INFLUOMA

To increase our knowledge of influenza infection in the host itself and to determine the role of the bacteriome and virome present in birds in the evolution of the infection.

  • Project start: June 2021
  • End of project: June 2024
  • Funding: 2020 call for “R&D&I projects”. Ministry of Science and Innovation
  • Budget: 225.660 €
  • Partnerts: IRTA-CReSA, SaBio-IREC

Avian influenza causes great losses for the poultry sector. A clear example is the outbreaks that are currently being detected in Europe. In the last month, infection has been detected in more than 40 farms and more than 1,700,000 birds have died or been culled in 9 countries.

In addition, the virus has been detected in 549 wild birds found dead or moribund in 10 countries, including Spain, where an infected peregrine falcon was found in Cantabria at the end of November.The introduction of influenza viruses into a territory is usually associated mainly with migratory wild birds, so it is common to implement biosecurity measures on farms and it is vital to maintain surveillance programmes for the early detection of possible outbreaks.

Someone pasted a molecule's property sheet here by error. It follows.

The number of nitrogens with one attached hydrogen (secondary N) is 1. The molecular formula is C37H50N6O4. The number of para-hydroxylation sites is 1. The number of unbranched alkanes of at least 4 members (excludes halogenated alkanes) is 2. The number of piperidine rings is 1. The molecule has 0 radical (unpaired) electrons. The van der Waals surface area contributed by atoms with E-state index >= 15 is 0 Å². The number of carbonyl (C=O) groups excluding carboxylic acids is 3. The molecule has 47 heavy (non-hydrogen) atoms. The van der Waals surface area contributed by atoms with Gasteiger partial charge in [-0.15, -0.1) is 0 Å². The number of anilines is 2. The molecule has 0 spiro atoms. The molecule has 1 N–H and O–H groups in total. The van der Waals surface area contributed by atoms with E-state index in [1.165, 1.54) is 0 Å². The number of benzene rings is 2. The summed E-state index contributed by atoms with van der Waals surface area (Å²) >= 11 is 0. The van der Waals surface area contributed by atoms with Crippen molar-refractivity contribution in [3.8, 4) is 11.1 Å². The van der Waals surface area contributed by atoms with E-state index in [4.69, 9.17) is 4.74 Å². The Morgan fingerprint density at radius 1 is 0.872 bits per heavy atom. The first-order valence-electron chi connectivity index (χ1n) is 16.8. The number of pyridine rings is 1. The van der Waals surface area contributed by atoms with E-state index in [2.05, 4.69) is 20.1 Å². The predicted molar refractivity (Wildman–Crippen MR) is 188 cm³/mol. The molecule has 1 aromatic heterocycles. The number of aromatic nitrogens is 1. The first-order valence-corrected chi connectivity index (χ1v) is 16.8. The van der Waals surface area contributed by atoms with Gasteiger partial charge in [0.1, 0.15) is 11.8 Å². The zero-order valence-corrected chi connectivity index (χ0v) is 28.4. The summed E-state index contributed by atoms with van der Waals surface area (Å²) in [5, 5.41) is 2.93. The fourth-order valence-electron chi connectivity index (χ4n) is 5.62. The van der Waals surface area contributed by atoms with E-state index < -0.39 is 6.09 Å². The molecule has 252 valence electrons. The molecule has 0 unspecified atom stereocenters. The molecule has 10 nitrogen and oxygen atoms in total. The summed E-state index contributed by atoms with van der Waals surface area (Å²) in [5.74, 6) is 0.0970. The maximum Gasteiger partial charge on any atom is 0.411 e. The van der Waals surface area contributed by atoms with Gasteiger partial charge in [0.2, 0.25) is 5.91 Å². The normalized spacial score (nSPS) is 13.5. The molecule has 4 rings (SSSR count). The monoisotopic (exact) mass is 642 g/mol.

On the other hand, little is yet known about the mechanisms of resistance/sensitivity to avian influenza infection inherent in the birds themselves.

In addition, it has been confirmed that the composition of bacterial and viral communities has a major effect on the proliferation of specific micro-organisms, some of which are known pathogens for birds or are even zoonotic, potentially affecting humans. In the case of avian influenza it has already been shown that birds infected with the virus are also infected to a greater extent with agents such as salmonella or mycobacteria.

It is therefore necessary to increase our knowledge of influenza infection in the host itself and to determine the role of the bacteriome and virome present in birds in the evolution of the infection.